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In C#, how do I set a parameter to Guid.Empty by default?


I would like to make the following remarks:

public void Problem(Guid optional = Guid.Empty)

The compiler, on the other hand, complains that Guid.Empty isn’t a compile-time constant.

I can’t use: because I don’t want to modify the API.


Asked by Ian Ringrose

Solution #1

public void Problem(Guid optional = new Guid())
  // when called without parameters this will be true
  var guidIsEmpty = optional == Guid.Empty;

default(Guid) will also work in the same way as new Guid ().

Because Guid is a value type rather than a reference type, default(Guid) does not equal null, but rather calls the default constructor.

As a result,

public void Problem(Guid optional = default(Guid))
  // when called without parameters this will be true
  var guidIsEmpty = optional == Guid.Empty;

It’s the same as in the previous case.

The error is caused by the definition of Empty, which is as follows:

public static readonly Guid Empty;

As a result, it is a variable rather than a constant (defined as static readonly not as const). Only compiler-known values can be used as default settings for method arguments (not runtime-only-known).

The main cause is that, unlike enum, you can’t have a const of any struct. It will not compile if you try it.

Again, this is due to the fact that struct is not a primitive type. contains a list of all primitive types in.NET. (Note that enum normally inherits the primitive int)

I’m not claiming that it requires a constant. It requires anything that can be decided throughout the compilation process. Because empty is a field, its value is unknown at compile time (only at very beginning of run time).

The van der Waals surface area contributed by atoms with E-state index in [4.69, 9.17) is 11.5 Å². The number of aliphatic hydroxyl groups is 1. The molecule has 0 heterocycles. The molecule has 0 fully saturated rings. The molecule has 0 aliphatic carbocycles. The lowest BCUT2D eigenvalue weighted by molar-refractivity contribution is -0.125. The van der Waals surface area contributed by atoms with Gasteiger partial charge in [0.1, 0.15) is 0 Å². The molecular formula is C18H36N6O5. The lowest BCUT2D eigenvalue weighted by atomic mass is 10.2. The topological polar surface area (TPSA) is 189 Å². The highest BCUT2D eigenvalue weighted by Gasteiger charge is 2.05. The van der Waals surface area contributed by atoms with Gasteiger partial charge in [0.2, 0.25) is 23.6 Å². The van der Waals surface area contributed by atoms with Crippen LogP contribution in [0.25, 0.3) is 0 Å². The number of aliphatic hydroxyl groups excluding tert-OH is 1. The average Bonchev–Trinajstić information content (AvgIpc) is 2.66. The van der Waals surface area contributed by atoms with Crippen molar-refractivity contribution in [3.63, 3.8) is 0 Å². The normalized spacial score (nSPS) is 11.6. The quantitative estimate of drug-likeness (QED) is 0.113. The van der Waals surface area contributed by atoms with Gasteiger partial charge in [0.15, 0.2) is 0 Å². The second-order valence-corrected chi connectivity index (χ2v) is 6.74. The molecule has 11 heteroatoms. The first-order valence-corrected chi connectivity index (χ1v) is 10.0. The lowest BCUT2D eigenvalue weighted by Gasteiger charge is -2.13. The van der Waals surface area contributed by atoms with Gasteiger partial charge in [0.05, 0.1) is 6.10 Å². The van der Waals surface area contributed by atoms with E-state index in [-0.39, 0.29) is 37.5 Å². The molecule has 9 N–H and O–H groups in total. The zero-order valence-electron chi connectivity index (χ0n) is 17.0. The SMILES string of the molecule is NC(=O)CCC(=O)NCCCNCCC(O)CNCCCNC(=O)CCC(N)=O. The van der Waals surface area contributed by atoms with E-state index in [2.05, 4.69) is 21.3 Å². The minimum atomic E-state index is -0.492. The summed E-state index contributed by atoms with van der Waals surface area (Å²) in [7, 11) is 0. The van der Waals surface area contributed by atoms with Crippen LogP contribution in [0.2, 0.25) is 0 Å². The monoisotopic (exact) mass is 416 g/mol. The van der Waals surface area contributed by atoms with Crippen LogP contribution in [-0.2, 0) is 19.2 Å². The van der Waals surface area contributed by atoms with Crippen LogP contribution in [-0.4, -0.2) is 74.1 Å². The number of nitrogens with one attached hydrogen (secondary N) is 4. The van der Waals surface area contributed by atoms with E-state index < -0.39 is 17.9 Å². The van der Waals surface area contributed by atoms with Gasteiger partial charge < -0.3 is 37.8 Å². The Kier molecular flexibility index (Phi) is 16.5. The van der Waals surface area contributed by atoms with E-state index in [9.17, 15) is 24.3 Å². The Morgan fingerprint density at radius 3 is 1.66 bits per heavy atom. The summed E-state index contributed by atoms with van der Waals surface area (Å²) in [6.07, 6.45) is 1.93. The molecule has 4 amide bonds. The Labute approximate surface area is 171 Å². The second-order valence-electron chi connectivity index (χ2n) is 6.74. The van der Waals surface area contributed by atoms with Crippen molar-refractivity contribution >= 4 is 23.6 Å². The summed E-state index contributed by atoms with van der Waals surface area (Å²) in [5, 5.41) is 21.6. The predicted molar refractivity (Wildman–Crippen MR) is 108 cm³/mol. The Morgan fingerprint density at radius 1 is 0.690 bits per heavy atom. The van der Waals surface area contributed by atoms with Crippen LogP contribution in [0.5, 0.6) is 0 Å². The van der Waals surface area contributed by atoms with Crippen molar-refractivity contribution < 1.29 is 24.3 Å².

The value of the default argument must be known at compile time, which can be a const value or something defined using a C# feature like default(Guid) or new Guid() (which is decided at compile time for structs as you cannot modify the struct constructor in code).

You can easily supply default or new, but not const (since it isn’t a primitive type or an enum, as mentioned above). So, again, I’m not claiming that an optional parameter requires a constant, but rather a compiler-defined value.

Answered by Meligy

Solution #2

Guid. Empty is the same as new Guid(), which is the same as default (Guid). As a result, you can use:

public void Problem(Guid optional = default(Guid))


public void Problem(Guid optional = new Guid())

It’s worth noting that the new Foo() value is only useful when:

In other words, when the compiler realizes it’s merely the type’s default value:)

(Intriguingly, I’m 99.9% certain it won’t invoke any custom new Foo() constructor you’ve written.) In C#, you can’t make such a constructor for a value type, but you can in IL.)

For any type, you can use the default(Foo) option.

Answered by Jon Skeet

Solution #3

Can’t you use:

(Guid) default?

Answered by Nick

Solution #4

The accepted solution does not work with ASP.NET MVC, resulting in the following run-time error:

[ArgumentException: The parameters dictionary contains a null entry for parameter 'optional' of non-nullable type 'System.Guid' for method 'System.Web.Mvc.ActionResult Problem(System.Guid)' ....

You could instead:

public void Problem(Guid? optional)
    if (optional == null)
        optional = new Guid();

Answered by Majix

Solution #5

Guid.Empty is not a compile-time constant, as the compiler claims. You may try something like this for a method overload:

public void Problem()

Answered by user

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